Republicans are charging ahead with their effort to block President Obama’s immigration executive actions, teeing up a House vote as early as next week as they move toward a major confrontation with the administration.
GOP House leaders huddled Thursday with colleagues in an effort to build consensus on a bill to “defund” the president’s initiatives. Under the recently struck budget deal, the Department of Homeland Security is only funded through Feb. 27 — Republicans want to use the deadline as leverage to block the immigration spending.
On the Senate side, Sen. Ron Johnson, R-Wis., the new chair of the Senate Homeland Security and Governmental Affairs Committee, introduced a bill Thursday to block funding for Obama’s immigration executive actions. He said the measure would “stop unelected bureaucrats from using the dollars of hardworking taxpayers to implement the president’s unconstitutional executive actions.”
The strategy opens yet another front with the Obama administration just days into the new, Republican-controlled Congress. Lawmakers already are moving legislation on ObamaCare and the Keystone pipeline which the White House has vowed to veto.
The White House is likely to fight hard to preserve funding for the immigration initiatives, which would spare potentially millions of illegal immigrants from deportation while allowing them to work in the U.S.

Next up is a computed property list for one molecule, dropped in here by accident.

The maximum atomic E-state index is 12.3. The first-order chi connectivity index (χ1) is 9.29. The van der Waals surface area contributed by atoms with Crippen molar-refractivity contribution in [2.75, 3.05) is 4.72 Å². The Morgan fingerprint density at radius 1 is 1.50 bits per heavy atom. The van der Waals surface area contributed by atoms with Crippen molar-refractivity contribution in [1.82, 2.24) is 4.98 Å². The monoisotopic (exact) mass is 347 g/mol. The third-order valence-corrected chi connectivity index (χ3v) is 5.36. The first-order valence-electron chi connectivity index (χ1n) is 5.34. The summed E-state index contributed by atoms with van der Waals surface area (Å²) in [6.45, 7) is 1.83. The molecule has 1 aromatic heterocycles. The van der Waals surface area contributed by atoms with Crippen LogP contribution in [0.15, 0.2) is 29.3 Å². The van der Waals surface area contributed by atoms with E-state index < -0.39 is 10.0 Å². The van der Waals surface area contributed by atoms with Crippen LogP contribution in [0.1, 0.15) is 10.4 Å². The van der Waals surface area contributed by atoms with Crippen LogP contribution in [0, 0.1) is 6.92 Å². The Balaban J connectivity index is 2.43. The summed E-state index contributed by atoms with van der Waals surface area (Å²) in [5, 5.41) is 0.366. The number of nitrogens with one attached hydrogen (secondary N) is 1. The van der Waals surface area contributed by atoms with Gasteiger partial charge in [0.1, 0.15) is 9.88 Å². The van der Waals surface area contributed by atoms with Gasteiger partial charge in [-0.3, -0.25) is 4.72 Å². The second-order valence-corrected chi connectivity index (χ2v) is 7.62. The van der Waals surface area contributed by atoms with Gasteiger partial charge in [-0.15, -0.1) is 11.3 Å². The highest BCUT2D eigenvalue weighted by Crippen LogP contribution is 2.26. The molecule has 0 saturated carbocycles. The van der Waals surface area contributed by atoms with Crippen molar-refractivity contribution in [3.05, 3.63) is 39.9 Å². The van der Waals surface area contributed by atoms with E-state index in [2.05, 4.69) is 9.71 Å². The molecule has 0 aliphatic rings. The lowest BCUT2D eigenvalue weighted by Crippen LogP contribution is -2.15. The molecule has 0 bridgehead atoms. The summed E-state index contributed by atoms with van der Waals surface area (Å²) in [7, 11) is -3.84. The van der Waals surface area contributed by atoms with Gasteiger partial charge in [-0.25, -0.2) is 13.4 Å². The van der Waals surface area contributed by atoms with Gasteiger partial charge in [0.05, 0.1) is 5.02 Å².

But those pushing the “defund” bill also have to contend with renewed concerns about homeland security funding in the wake of the Paris terror attack.
A senior GOP source who asked not to be identified indicated that Republicans must walk a fine line on DHS funding.
Lawmakers like GOP Rep. Peter King, R-N.Y., have urged Congress not to jeopardize DHS funding over the immigration battle. House Speaker John Boehner also assured Thursday that his party would fund DHS.
DHS Secretary Jeh Johnson hinted Wednesday that failing to fund DHS in a timely fashion could prevent the U.S. from being able to stave off a new-style terrorism attack akin to what happened at the French satirical publication Charlie Hebdo.
The Republican source indicated that starting early on DHS funding would allow the GOP to work through the immigration debate — without punting until late February and creating a standoff which fails to fund DHS.
Going after the funding for the immigration initiatives is tricky, since most immigration activities are funded by fees. House Republicans are looking at pushing a bill to change the law so immigration-related services are subject to congressional funding approval.
However, pushing such legislation through the Senate could be the trickier part, considering they would have to clear a 60-vote hurdle — and Republicans only have a 54-member majority.